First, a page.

The laundry room tap is probably the closest if your tank is in a basement. Turn the water on and wait while the tank refills. Remember to leave at least one hot tap open to relieve the pressure in the system and remove air bubbles.

For tanks located in an attic, the faucet in the bathroom directly below should suffice. Once the water flows freely from the tap, turn it off.

6. Turn On the Water Heater

Flick the breaker switch back to the “on” position. Relight the gas or plug the heater back into the mains and switch it on. Wait about an hour while the tank reheats, and you are ready to go.

Word Of Caution

Check the drain valve for leaks. Alternatively, you can attach the threaded hose cap to ensure no water leaks out.

How to Drain a Water Heater When It Won’t Drain

Technician servicing an hot-water heater

Knowing how to drain a hot water heater is one thing, but what do you do if the heater won’t drain? Here are a few tips to get you started.

Back Flushing

You’ll need a hose with two female adaptors. Attach one to the end of your nearest faucet and the other to the drain valve. Turn on the tap and let the water flow into the open drain valve. The force should dislodge the clogged sediment.

Forcing Air Into the Drain Valve

With the hose attached to the drain valve, slam your foot on the hose, and a blast of air will push through the valve, dislodging sediment.

A Wire Coat Hanger

Poking an unwound wire coat hanger through the valve may be enough to unclog the sediment. Be careful not to force the hanger too far in, or you might damage the valve.

You have to have the valve open to insert the hanger and move in circular motions to clear the maximum amount of sediment.

Top Tip

Don’t forget to have a bucket handy to catch the water when the sediment is removed.

Replace the Drain Valve

What if the problem is the drain valve rather than the water heater? A drain valve can become clogged so badly that the only option is to replace it. The good news is you can change the valve with the tank full.

Keep the faucets closed in the house, and the vacuum created by the pressure holds the water in the tank. Wrap a strip of Teflon tape around the thread of your new valve, and then gently unscrew the old one. Teflon tape seals the thread to prevent water leakage.

You will get some leakage, but only a little. Insert the new drain valve and screw it tight. If this method sounds risky, change the valve while the tank is empty.

Open Flushing

Rather than attaching a hose and filling a bucket, remove the valve and let the water flow down an open drain. You can only do this if the water heater sits next to a drain, like in a basement.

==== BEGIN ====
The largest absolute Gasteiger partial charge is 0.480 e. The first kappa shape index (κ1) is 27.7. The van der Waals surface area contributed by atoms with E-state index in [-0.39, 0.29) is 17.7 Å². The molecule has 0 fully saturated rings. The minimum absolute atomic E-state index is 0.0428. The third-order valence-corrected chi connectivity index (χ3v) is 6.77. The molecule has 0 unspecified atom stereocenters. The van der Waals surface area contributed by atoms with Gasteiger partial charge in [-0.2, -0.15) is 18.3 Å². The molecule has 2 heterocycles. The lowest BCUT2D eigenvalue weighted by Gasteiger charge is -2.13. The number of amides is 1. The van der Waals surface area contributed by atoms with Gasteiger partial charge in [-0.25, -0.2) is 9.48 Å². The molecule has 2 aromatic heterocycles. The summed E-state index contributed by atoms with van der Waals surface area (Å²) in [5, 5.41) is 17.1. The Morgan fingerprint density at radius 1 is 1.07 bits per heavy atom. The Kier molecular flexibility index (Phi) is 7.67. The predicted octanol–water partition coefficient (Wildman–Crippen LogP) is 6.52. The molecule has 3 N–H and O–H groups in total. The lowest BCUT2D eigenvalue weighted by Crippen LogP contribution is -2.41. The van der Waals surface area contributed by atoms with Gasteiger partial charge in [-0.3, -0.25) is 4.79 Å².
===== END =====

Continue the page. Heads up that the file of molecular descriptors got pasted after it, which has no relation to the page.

With no floor drain, you’ll need to stick with the hosepipe. Once the tank drains, you can poke around properly to remove the sediment.

How Long Does It Take to Drain a Water Heater?

When draining a water heater, the accepted flow rate is 10 gallons per minute, so a 40-gallon tank empties in just four minutes. Add a minute longer for a 50-gallon tank and two minutes for a 60-gallon heater.

FAQs

Can You Drain Your Water Heater Yourself?

You certainly can! It is a simple job and one that should be part of your maintenance schedule. It doesn’t take a lot of skill, and it only takes about an hour or so to complete.

What Happens If the Water Heater is Not Drained?

Sediment found naturally in water will settle on the heat elements and possibly clog the tank. They start to make noises when operating and burn more electricity or gas to heat the water.

How Do I Know If My Water Heater is Empty?

The water stops flowing. You can also tap the side of the tank, and it will sound hollow.


Final Thoughts

Knowing how to drain a hot water tank is not a specialist skill. All it takes is a little preparation and patience. While it may seem like an unimportant task, don’t put the heater’s maintenance on the back burner because it could cost you more in the long run.

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Headshot of Mark Weir

About the Author

Mark Weir

Mark spent 24 years working in real estate, so he knows his way around a home. He also worked with contractors and experts, advising them on issues of planning, investments, and renovations. Mark is no stranger to hands-on experience, having renovated his own home and many properties for resale. He likes nothing better than seeing a project through to completion.